In order to avoid some of the risks arising from the War Budget PEC, the Senate, after the approval by the Chamber of Deputies, promoted some changes in the text of the proposal, prohibiting, for example, (i) acquisition of securities directly from non-financial companies, without the brokerage of banks; or (ii) financial institutions involved in the sale of securities to Bacen, for example, from increasing the remuneration and bonuses of their executives, and also preventing them from paying dividends above the mandatory minimum established by law. The prohibition mirrors the provisions of the recent National Monetary Council (CMN) Resolution No. 4,797/20, which, in the use of its economic regulatory capacity, and seeking "to avoid the consumption of important resources for the maintenance of credit and for any absorption of losses," establishes prudential transitory requirements for the Brazilian financial system, preventing authorized financial institutions from: (i) paying interest on equity and dividends above the mandatory minimum; (ii) carrying out share buyback operations; (iii) reducing capital stock; (iv) increasing the remuneration of their executives; and (v) accelerating any of these payments. With the changes to the PEC 10/2020 promoted by the Senate, the text now returns to the Chamber of Deputies.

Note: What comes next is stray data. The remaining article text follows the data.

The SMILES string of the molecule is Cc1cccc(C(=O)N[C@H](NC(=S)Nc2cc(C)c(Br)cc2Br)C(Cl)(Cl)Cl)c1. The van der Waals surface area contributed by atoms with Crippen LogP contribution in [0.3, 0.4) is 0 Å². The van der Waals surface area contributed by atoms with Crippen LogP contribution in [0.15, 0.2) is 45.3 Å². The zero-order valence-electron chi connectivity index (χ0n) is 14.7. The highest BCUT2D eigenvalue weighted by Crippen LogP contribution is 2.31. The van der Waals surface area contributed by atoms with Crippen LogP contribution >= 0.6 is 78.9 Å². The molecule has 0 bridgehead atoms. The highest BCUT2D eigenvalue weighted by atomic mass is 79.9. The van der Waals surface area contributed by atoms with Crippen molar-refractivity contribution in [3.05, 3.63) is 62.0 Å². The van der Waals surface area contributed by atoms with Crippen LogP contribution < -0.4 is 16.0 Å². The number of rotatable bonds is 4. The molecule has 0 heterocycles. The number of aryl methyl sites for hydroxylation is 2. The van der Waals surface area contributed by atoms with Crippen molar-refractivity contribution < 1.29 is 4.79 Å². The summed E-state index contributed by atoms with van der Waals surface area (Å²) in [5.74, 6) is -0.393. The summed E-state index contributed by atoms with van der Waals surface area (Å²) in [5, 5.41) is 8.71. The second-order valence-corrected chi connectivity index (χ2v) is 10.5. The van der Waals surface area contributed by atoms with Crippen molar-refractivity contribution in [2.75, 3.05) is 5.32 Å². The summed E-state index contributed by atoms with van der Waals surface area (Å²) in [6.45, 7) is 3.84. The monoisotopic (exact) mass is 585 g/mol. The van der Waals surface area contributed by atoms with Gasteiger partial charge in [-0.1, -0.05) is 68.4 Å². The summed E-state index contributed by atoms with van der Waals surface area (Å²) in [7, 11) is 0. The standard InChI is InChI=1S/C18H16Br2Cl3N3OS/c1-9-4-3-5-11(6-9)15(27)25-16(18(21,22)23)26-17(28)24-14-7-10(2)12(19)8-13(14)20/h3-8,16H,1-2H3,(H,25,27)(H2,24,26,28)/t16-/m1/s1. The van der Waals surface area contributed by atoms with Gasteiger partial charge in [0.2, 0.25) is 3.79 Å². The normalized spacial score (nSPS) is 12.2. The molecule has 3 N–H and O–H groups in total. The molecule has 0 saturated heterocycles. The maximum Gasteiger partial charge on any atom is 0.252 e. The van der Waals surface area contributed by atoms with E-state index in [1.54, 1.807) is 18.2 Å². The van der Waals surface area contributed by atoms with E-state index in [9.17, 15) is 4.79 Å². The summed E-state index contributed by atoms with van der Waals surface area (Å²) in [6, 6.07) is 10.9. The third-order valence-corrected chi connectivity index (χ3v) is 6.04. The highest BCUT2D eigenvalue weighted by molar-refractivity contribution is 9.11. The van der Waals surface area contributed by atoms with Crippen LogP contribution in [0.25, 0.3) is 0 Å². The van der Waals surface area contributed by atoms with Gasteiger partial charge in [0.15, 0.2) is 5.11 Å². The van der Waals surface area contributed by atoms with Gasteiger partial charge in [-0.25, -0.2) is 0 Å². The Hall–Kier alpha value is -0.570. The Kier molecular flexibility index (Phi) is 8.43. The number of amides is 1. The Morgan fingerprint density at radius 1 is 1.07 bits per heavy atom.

This metamorphosis of Brazilian finance law highlights its peculiarity in relation to other legal disciplines; it lies at a point of intersection between structural stability and the imperatives that emerge from specific conjunctures. The rigidity typically expected from other fields of law, which is necessary to ensure legal security and predictability for conducting business, is opposed to the fluidity of the public finance system, which must provide the instruments necessary for acting in cyclical situations.

 

The institutional openness to the vertiginous expansion of the use of public credit is neither good nor bad in isolation, since it is not an end in itself. Public debt can be a real blessing, as pioneered by the American founding father Alexander Hamilton, or a sword of Damocles. It will all depend on the quality of the interventions that will be financed by it.